“That is how the affair stands at present, and, should the missing man never reappear or should his body never be found, the question, as you see, which will be required to be settled is, ’What is the exact time and place, when and where, he was last known to be alive?’ As to the place, the importance of the issues involved in that question are obvious and we need not consider them. But the question of time has another kind of significance. Cases have occurred, as I pointed out in the lecture, in which proof of survivorship by less than a minute has secured succession to property. Now, the missing man was last seen alive at Mr. Hurst’s house at twenty minutes past five on the twenty-third of November. But he appears to have visited his brother’s house at Woodford, and, since nobody saw him at that house, it is at present uncertain whether he went there before or after calling on Mr. Hurst. If he went there first, then twenty minutes past five on the evening of the twenty-third is the latest moment at which he is known to have been alive; but if he went there after, there would have to be added to this time the shortest possible time in which he could travel from the one house to the other.
“But the question as to which house he visited first hinges on the scarab. If he was wearing the scarab when he arrived at Mr. Hurst’s house, it would be certain that he went there first; but if it was not then on his watch-chain, a probability would be established that he went first to Woodford. Thus, you see, a question which may conceivably become of the most vital moment in determining the succession of property turns on the observation or non-observation by this housemaid of an apparently trivial and insignificant fact.”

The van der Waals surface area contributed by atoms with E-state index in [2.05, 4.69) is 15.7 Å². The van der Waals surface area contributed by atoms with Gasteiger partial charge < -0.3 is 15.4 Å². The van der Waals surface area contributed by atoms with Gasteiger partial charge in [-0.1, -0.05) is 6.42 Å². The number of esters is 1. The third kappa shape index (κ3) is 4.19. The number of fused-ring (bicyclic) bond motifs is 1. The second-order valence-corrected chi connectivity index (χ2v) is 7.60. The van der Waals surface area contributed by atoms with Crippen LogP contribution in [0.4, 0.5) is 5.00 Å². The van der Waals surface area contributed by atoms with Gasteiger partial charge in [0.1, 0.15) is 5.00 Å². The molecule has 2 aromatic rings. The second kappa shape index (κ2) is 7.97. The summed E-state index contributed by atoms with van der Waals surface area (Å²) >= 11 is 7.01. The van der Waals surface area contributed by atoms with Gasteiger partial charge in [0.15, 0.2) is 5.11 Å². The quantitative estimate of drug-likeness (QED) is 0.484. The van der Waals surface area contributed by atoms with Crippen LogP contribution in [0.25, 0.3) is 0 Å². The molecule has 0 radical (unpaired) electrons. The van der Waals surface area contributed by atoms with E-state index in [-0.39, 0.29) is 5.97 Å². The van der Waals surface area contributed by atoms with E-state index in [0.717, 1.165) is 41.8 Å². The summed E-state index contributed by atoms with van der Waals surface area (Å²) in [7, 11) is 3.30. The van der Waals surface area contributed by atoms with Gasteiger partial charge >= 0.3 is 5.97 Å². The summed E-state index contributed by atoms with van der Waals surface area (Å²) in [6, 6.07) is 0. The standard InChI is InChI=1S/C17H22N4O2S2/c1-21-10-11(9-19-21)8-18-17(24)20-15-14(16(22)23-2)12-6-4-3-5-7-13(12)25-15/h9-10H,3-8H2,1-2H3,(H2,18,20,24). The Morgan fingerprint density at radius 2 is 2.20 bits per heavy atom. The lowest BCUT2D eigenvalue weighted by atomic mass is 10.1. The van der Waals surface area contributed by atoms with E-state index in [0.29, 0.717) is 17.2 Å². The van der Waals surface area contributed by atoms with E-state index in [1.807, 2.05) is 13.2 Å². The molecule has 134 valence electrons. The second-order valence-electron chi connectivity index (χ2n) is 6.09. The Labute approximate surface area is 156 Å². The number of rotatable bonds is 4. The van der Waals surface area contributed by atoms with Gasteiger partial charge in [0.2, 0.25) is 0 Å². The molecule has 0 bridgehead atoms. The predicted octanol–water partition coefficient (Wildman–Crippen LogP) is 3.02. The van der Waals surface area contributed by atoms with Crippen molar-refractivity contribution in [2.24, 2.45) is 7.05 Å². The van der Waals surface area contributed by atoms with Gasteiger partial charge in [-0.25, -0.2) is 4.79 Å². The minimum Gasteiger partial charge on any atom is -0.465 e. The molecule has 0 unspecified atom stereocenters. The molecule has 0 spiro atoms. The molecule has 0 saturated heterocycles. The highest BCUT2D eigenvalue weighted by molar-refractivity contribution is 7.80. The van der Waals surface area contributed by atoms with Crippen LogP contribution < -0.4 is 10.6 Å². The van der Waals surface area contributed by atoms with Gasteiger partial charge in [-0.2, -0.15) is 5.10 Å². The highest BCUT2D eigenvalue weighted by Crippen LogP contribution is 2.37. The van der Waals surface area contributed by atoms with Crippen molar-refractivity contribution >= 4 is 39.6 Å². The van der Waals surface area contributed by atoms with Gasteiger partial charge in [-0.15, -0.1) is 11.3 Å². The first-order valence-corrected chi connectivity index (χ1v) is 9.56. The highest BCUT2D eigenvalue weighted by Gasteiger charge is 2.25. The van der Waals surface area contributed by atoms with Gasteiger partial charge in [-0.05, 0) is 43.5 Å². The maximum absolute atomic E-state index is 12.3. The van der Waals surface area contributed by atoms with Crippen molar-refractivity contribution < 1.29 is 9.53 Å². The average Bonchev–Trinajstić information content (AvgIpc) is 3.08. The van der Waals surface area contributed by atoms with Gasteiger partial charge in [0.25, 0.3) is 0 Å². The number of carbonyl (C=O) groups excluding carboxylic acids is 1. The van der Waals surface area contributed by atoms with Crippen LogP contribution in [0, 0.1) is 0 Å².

“Has the servant made any statement on the subject, sir?” I ventured to inquire.
“Apparently not,” replied Dr. Thorndyke; “at any rate, there is no reference to any such statement in the newspaper report, though, otherwise, the case is reported in great detail; indeed, the wealth of detail, including plans of the two houses, is quite remarkable and well worth noting as being in itself a fact of considerable interest.”
“In what respect, sir, is it of interest?” one of the students asked.
“Ah!” replied Dr. Thorndyke, “I think I must leave you to consider that question yourself. This is an untried case, and we mustn’t make free with the actions and motives of individuals.”
“Does the paper give any description of the missing man, sir?” I asked.
“Yes; quite an exhaustive description. Indeed, it is exhaustive to the verge of impropriety, considering that the man may possibly turn up alive and well at any moment. It seems that he has an old Pott’s fracture of the left ankle, a linear, longitudinal scar on each knee—origin not stated, but easily guessed at—and that he has tattooed on his chest in vermilion a very finely and distinctly executed representation of the symbolical Eye of Osiris—or Horus or Ra, as the different authorities have it. There certainly ought to be no difficulty in identifying the body. But we will hope that it won’t come to that.